A good library should have very low rates of duplication (vast majority of reads having a duplication rate of 1) - suggesting ‘high complexity’ or lots of unique reads and useful data. This is represented as a steep drop in the line plot and possible a very small curve at about a duplication rate of 2 or 3 and then remaining at ~0 for higher duplication rates.
Note that good libraries may sometimes have small peaks at high duplication levels. This maybe due to free-adapters (with no inserts), or mono-nucleotide reads (e.g. GGGGG in NextSeq/NovaSeq data).
Bad libraries which have extremely low input DNA (so during amplification the same molecules been amplified repeatly), or a good library that has been erroneously over-amplified will show very high duplication levels - so a very slowly decreasing curve. Alternatively, if your library construction failed and many adapters were not ligated to insert molecules, a high duplication rate may be caused by these free-adapters (see ‘Overrepresnted sequences’ for more information).
NB: Amplicon librares such as for 16S rRNA analysis may appear here as having high duplication rates and these peaks can be ignored. This can be verified if no contaminants are found in the ‘Overrepresented sequences’ section.
After identifying duplicates (see the previous section), a table will be displayed in the ‘Overrepresented sequences’ section of the report. This is an attempt by FastQC to check to see if the duplicates identified match common contaminants such as free adapters or mono-nucleotide reads.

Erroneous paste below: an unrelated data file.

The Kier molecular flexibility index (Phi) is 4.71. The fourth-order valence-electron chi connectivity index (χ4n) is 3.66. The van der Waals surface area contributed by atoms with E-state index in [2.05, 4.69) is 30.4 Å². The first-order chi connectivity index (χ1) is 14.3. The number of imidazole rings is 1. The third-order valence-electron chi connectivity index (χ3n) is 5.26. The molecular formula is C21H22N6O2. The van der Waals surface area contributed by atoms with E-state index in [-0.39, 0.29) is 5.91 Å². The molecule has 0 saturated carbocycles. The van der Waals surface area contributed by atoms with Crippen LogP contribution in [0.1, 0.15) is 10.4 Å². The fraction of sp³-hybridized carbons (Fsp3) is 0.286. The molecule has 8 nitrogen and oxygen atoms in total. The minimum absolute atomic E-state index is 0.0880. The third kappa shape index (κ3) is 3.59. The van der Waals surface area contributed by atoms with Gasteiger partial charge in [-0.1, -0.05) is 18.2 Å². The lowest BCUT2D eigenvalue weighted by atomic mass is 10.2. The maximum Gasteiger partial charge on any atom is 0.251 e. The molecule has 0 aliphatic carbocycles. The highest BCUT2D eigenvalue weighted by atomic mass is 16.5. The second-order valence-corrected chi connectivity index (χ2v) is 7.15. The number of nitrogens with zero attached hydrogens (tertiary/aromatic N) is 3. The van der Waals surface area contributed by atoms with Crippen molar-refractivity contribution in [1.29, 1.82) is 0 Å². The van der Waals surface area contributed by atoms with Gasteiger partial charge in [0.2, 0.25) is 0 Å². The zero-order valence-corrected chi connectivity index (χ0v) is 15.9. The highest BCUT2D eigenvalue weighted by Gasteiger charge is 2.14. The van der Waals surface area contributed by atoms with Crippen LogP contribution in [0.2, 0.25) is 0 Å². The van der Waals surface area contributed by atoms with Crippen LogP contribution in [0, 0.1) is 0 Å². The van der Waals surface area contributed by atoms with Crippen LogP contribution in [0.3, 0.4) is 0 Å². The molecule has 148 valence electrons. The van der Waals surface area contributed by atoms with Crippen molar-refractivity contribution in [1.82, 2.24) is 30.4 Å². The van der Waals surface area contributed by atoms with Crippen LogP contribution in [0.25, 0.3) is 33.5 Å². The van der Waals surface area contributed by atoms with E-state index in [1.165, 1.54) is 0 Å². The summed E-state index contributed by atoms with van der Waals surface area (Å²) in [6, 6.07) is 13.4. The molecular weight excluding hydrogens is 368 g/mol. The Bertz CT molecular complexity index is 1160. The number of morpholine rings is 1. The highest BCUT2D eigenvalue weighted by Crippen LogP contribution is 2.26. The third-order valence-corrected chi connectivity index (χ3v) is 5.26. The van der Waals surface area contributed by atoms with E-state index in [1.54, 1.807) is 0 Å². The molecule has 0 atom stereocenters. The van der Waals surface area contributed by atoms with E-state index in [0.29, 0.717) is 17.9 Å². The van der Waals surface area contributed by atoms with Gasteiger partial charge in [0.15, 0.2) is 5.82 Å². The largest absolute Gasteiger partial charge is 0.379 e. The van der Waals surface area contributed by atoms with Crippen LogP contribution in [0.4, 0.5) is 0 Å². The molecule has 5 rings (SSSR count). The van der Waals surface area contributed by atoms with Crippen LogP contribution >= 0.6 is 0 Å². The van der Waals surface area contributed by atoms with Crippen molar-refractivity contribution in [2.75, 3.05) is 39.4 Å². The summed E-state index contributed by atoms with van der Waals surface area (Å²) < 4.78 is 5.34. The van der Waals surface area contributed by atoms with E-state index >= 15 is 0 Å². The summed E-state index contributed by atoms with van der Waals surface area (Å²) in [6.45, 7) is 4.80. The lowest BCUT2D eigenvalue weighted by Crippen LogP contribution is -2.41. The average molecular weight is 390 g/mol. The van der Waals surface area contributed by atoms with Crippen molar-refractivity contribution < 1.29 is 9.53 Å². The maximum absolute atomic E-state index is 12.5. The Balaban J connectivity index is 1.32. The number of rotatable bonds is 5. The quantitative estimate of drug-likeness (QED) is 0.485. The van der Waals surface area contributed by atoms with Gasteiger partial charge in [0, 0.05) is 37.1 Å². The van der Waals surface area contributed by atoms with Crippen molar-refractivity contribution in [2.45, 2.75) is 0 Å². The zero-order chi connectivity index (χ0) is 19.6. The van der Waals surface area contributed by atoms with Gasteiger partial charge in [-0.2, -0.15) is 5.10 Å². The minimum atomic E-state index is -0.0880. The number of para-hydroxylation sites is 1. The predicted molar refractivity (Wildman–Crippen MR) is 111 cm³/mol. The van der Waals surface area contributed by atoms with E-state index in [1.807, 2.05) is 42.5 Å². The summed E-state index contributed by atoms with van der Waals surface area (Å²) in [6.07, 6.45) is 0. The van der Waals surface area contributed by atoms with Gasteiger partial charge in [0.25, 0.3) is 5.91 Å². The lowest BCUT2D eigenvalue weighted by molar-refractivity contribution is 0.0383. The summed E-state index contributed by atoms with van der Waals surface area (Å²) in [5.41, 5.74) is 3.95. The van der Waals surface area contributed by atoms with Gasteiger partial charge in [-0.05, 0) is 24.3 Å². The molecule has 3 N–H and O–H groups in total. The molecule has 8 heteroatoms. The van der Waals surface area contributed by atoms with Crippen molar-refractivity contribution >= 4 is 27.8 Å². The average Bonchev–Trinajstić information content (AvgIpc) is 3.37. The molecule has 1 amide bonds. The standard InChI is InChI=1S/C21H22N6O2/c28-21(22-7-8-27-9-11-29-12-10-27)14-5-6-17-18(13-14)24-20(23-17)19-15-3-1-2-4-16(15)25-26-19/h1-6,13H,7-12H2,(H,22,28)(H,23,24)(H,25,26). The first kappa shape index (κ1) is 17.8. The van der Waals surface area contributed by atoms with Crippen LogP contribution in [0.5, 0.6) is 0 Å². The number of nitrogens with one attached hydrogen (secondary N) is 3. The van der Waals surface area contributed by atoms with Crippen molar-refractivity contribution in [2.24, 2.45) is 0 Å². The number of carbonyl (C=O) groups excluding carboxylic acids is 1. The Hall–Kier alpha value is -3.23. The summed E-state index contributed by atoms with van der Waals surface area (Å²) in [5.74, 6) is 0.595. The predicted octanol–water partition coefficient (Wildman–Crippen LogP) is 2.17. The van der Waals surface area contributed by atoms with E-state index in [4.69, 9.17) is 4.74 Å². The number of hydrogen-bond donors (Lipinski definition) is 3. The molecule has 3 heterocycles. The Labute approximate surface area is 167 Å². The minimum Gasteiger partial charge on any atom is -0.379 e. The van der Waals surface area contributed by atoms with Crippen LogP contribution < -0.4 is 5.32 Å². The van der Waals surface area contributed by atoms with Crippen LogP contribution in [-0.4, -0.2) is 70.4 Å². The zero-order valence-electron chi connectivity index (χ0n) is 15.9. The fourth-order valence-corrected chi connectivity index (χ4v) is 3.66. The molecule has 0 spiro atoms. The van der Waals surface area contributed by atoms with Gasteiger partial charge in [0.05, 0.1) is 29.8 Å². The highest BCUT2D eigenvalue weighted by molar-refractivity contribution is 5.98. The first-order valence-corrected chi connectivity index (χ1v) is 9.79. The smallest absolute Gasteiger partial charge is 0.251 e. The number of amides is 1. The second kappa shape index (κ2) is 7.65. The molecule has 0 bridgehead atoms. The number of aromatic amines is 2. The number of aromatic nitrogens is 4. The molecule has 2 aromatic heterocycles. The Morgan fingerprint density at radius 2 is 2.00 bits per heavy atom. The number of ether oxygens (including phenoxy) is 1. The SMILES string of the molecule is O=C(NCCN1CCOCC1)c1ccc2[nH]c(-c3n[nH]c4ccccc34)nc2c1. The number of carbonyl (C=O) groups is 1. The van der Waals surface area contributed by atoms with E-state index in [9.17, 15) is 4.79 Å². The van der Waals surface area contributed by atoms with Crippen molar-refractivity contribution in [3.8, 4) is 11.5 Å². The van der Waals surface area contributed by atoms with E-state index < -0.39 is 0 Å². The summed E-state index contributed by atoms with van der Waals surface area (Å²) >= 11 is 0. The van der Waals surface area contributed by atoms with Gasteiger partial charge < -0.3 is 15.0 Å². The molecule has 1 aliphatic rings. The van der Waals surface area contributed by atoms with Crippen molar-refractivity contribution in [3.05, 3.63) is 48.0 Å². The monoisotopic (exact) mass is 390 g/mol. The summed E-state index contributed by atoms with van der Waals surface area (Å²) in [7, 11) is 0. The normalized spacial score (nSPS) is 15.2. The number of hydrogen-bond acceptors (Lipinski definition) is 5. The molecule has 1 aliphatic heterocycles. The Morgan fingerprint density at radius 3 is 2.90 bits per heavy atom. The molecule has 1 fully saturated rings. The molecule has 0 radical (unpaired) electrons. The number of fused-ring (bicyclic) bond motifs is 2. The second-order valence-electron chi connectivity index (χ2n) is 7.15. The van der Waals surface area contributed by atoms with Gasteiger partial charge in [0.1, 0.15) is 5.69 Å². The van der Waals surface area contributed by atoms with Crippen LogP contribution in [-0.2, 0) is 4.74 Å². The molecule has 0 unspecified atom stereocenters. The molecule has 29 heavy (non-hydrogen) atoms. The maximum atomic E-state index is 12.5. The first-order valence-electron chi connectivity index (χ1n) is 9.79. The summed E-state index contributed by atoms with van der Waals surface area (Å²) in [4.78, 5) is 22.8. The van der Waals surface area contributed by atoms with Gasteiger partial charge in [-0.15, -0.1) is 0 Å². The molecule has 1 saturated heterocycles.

You can then use this table help inform you in identification where the problem occured in the construction and sequencing of this library. E.g. if you have high duplication rates but no identified contaminants, this suggests over-amplification of reads rather than left over adapters.
This plot shows the percentage of reads (y-axis), which has an adapter starting at a particular position along a read (x-axis). There can be muliple lines per sample as each line represents a particular adapter.
It is common in aDNA libraries to see very rapid increases in the proportion of reads with an adapter ‘early on’ in the read, as by nature aDNA molecules are fragmented and very short. Palaeolithic samples can have reads as short as 25bp, so sequences can already start having adapters 25bp into a read.
This can already give you an indication on the authenticity of your library - as if you see very low proportions of reads with adapters this suggests long insert molecules that are less likely to derive from a ‘true’ aDNA library. On the flipside, if you are working with modern DNA - it can give an indication of over-sonication if you have artificially fragmented your reads to lower than your target molecule length.
FastP is a general pre-processing toolkit for Illumina sequencing data. In EAGER2 we currently only use the ‘poly-G’ trimming function. Poly-G tails occur at ends of reads when using two-colour chemistry kits (i.e. in NextSeq and NovaSeq). This occurs as ‘no fluorescence’ is interpreted by the machine; however if the chemistry runs or the read is shorter than the number of cycles in the kit, you will get at the ends of reads lots of cycles with no nucleotides and these are then recorded as Gs.
While the machine should detect a reduction in base-calling quality, this is not always the case and you will retain these tails in your FASTQ files. This can cause skews in GC content and false positive SNP calls when the reference genome has long mono-nucleotide stretches (typically in larger eukaryotic genomes).